"These results are perhaps to be expected. Available data from national gun trace requests to BATF, Milwaukee, and other cities indicate that assault weapons account for only 1 to 7 percent of all guns used in violent crime. Likewise, our analysis of guns used in homicides in Milwaukee suggests that a substantial majority of gun homicides (approximately three-quarters) are not committed with guns having large-capacity magazines. Further, victims killed with large-capacity magazines in Milwaukee were shot three times on average, a number well below the ten-round capacity permitted for post-ban magazines. This does not tell us the actual number of shots fired in these cases, but other limited evidence also suggests that most gun attacks involve three or fewer shots (Kleck 1991; McGonigal et al.
      1993). Finally, a faster rate of fire is arguably an important lethality characteristic of semiautomatics which may influence the number of wounds inflicted in gun attacks; yet one would not expect the Crime Act to have had an
      impact on overall use of semiautomatics, of which assault weapons were a minority even before the ban. On the other hand, the analysis of Milwaukee gun homicides did produce some weak evidence that homicide victims killed with guns having large-capacity magazines tended to have more bullet wounds than did victims killed with other firearms. This may suggest that large-capacity magazines facilitate higher numbers of shots fired per incident, perhaps by encouraging gun offenders to fire more shots (a phenomenon we have heard some police officers refer to as a “spray and pray” mentality). If so, the gradual attrition of the stock of pre-ban large-capacity magazines could have important preventive effects on the lethality of gun violence. However, our analysis of wounds inflicted in banned and non-banned magazine cases was crude and did not control for potentially important characteristics of the incidents, victims, and offenders. We believe that such incident-based analyses would yield important information about the role of specific firearm characteristics in lethal and non-lethal gun violence and provide further guidance by which to assess this aspect of the Crime Act legislation.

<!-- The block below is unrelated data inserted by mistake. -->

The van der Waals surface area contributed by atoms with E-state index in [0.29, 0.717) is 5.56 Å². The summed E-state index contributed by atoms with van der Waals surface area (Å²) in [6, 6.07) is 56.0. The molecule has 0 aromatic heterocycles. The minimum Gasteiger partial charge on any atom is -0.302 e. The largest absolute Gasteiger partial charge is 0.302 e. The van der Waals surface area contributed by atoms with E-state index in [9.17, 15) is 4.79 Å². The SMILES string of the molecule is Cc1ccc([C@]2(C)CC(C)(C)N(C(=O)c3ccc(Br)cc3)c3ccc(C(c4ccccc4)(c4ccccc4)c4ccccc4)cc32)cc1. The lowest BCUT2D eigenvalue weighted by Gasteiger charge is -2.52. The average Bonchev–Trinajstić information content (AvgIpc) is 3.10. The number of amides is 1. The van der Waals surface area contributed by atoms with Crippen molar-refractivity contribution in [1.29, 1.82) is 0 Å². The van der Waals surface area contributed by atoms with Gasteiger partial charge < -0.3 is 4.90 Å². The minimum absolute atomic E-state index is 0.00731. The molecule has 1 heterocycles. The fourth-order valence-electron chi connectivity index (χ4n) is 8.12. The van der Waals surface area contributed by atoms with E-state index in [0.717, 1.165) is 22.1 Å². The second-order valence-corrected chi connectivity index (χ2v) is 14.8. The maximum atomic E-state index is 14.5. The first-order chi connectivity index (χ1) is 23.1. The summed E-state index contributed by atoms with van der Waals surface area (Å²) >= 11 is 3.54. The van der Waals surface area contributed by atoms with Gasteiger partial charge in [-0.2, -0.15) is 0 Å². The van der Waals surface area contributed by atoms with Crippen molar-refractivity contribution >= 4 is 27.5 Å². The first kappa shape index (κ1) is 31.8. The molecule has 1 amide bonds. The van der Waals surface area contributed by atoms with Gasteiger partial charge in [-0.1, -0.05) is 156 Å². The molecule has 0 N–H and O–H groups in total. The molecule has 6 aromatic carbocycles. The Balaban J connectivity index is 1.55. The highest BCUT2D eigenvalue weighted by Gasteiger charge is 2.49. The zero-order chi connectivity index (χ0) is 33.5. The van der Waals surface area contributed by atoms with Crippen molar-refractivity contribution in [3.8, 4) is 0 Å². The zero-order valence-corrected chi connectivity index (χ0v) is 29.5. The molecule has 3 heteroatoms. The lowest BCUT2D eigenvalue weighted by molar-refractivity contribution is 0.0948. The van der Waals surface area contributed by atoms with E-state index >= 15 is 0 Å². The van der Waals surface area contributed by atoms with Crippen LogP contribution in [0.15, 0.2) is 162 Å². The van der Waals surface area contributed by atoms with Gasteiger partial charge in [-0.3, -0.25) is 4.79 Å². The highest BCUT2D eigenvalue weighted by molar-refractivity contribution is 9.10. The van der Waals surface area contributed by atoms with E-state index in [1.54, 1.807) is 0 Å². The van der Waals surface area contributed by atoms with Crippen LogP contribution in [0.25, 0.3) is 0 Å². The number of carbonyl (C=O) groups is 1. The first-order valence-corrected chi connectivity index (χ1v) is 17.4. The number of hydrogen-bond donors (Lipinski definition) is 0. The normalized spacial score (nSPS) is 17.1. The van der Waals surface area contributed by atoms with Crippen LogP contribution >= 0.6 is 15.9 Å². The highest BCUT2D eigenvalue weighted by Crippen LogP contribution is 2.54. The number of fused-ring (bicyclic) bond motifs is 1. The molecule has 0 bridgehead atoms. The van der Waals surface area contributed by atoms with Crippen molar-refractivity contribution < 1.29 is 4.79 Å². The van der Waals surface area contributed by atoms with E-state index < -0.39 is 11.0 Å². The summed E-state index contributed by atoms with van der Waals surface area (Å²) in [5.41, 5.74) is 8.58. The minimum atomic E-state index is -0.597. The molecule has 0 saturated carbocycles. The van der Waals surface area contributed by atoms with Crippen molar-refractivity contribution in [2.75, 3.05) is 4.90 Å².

One other fallacy in your comment, something they might not know in St. Petersburg - Feinstein is not a liberal.

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    13. I also notice David's tag-a-long troll cherrypicked from the original 1997 study which was published a little over 2 years after the Act's implementation and ignored the 2004 update and the 2011 study, all of which supports Senator Feinstein's position.

      Talk about dishonest.

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  4. Jonny -- as I recall the ban was allowed to expire after 10 years because people felt it wasn't effectively preventing murders. Here's one article addressing it https://www.washingtonpost.com/news/wonk/wp/2013/01/24/the-last-assault-weapons-ban-didnt-work-will-the-new-one-be-different/?utm_term=.cb04a2881cc3

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    1. I can't read the article because I'm not a WaPo subscriber. I just googled a little bit and learned that the banned assault weapons weren't taken off the street, so I'm not sure how you'd find any measurable impact in a short time frame. Of course, crime in general was declining throughout that 1994-2004 period.

      In any event, given that AR15s have been used in a disproportionate number of mass shootings recently, I'm not sure that I need a study that can be parsed 10-ways-to-Sunday to tell me that if those weapons are banned then people will be left to kill others with weapons that are less lethal.

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    2. Jonny - you have a point. But, many semi-automatic hunting rifles could be used just the way AR-15s were. So, just eliminating "assault weapons" wouldn't work IMHO.

      I'd like to see other approaches tried. I do think teachers and school administrators should be allowed to carry concealed guns (if they have the proper training), but that's hardly a complete answer. Maybe there's a better way to keep track of mentally ill people who are a threat to society. Maybe we should re-open the mental institutions. They were closed in the 1960's.

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    3. Teachers are not going to carry guns.

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    4. 37% of Americans say they or someone in their household owns a gun. That's a lot of people. Maybe some are teachers or school administrators. If none of them choose to carry guns, then allowing them to do so won't have any effect, positive or negative.

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    5. @Johnny: You can't read the WaPo? So you just take Somerby's word for it when he characterizes a WaPo story? Not a good idea, in my experience.

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    6. David, you live in CA. There are strict rules AGAINST bringing guns to campuses. That applies to faculty as well as students.

      CA has a strong teacher's union. The Cal State College system has a strong union too. Neither will support arming teachers. It is not our responsibility and it interferes with the teaching role. Plus there are workload and pay issues involved. Those unions will strongly oppose such a suggestion.

      Then there are the parents. I would not want to place my child's safety in the hands of an unknown teacher who may or may not be qualified to use a gun in a crisis situation. I believe my child would be as likely to be shot by the teacher as anyone else. And there is the possibility of the teacher's gun being stolen, or some distraught student turning the gun against the teacher or class. It would be way too dangerous to put guns in classrooms on a regular basis, so as a parent, I would strongly oppose such a move.